Brown v. Superior Court (1963), 218 Cal. App.2d 430 at p. 437
Suezaki v. Superior Court (1962), 58 Cal.2d 166, 178 at p. 177 [films taken by investigator hired by attorney solely for trial prep and intended to be confidential are work product but not privileged as a matter of law; court discretion must be exercised with qualified work product ]
William A. Monroe is the Director of Investigations/Qualified Manager of W.A. Monroe & Associates Security Consulting and Investigations. Monroe was born in Connecticut, and after graduating high school began a career in the Security Police Career field with the United States Air Force. During his time with the Air Force, he served in several law enforcement and Security capacities including canine handler, trainer, kennel master, Security force supervisor, Patrol supervisor, Desk Sergeant, Federal executive and dignitary protection detail supervisor, Special Investigations Joint Drug Enforcement Team member, Anti-Terrorism response team leader, and Department of Defense vulnerability and risk assessment team leader. Bill is a diligent and highly skilled Security, Law Enforcement, and Investigations professional with a broad understanding of the criminal justice system. Bill is a consummate professional, with a proven track record investigating criminal, family law, and plaintiff negligence cases. His passion for the Constitution and the legal process, coupled with his strong desire to seek out the truth in every case are unparalleled.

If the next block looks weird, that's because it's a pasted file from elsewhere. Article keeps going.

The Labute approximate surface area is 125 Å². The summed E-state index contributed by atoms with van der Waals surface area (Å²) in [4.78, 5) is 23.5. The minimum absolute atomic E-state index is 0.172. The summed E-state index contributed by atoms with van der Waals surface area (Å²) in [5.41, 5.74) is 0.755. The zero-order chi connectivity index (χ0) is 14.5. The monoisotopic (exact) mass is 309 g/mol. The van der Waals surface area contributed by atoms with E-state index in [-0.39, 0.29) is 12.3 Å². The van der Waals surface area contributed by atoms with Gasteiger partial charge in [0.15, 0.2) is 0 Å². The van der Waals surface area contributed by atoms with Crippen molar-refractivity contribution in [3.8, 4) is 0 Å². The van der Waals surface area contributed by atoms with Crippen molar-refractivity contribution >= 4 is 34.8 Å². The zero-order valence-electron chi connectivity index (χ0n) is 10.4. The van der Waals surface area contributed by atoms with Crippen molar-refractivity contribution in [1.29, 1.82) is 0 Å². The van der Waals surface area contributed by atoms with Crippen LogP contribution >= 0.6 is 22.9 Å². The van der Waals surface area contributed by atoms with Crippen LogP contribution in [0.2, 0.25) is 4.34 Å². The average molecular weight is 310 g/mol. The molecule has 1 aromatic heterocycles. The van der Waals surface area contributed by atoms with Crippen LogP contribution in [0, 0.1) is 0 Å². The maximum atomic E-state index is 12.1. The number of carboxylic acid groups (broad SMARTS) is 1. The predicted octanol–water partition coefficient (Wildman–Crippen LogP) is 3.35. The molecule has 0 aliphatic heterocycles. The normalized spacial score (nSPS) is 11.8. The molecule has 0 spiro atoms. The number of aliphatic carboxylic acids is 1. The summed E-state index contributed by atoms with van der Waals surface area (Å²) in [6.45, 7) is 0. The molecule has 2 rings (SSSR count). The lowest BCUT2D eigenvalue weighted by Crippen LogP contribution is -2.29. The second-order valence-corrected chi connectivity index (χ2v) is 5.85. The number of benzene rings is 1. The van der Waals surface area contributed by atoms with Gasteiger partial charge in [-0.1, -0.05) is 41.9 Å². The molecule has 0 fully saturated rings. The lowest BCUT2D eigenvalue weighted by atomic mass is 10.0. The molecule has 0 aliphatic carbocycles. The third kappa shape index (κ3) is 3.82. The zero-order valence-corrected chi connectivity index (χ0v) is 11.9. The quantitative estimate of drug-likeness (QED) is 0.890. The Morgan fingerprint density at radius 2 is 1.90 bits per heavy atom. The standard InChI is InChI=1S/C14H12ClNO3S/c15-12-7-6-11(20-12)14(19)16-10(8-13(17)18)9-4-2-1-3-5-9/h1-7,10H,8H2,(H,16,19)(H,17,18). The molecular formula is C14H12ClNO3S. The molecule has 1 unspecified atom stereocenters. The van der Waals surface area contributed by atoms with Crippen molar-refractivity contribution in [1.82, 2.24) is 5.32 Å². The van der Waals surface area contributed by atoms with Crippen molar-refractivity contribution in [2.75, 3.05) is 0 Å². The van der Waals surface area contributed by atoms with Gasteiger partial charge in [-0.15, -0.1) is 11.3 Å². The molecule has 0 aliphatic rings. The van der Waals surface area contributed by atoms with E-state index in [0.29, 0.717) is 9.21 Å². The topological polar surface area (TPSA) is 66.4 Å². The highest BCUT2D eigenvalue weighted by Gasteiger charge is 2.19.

Bill is a California Licensed Professional Investigator with over 10 years of professional investigative experience, ranging from insurance fraud investigations, felony three strike cases, to capital murder cases. Bill is an expert in criminal defense investigation and specializes in capital case mitigation, police procedure and use of force, K-9 search and seizure, and K-9 narcotics and explosives detection. He has superior investigative abilities coupled with comprehensive skills in forensic interviewing, forensic photography, crime scene examination, blood spatter detection, recognition, and analysis, and preparing and presenting accurate facts.
Nothing matters but the facts. Without them, the science of criminal investigation is nothing more than a guessing game.~Blake Edwards~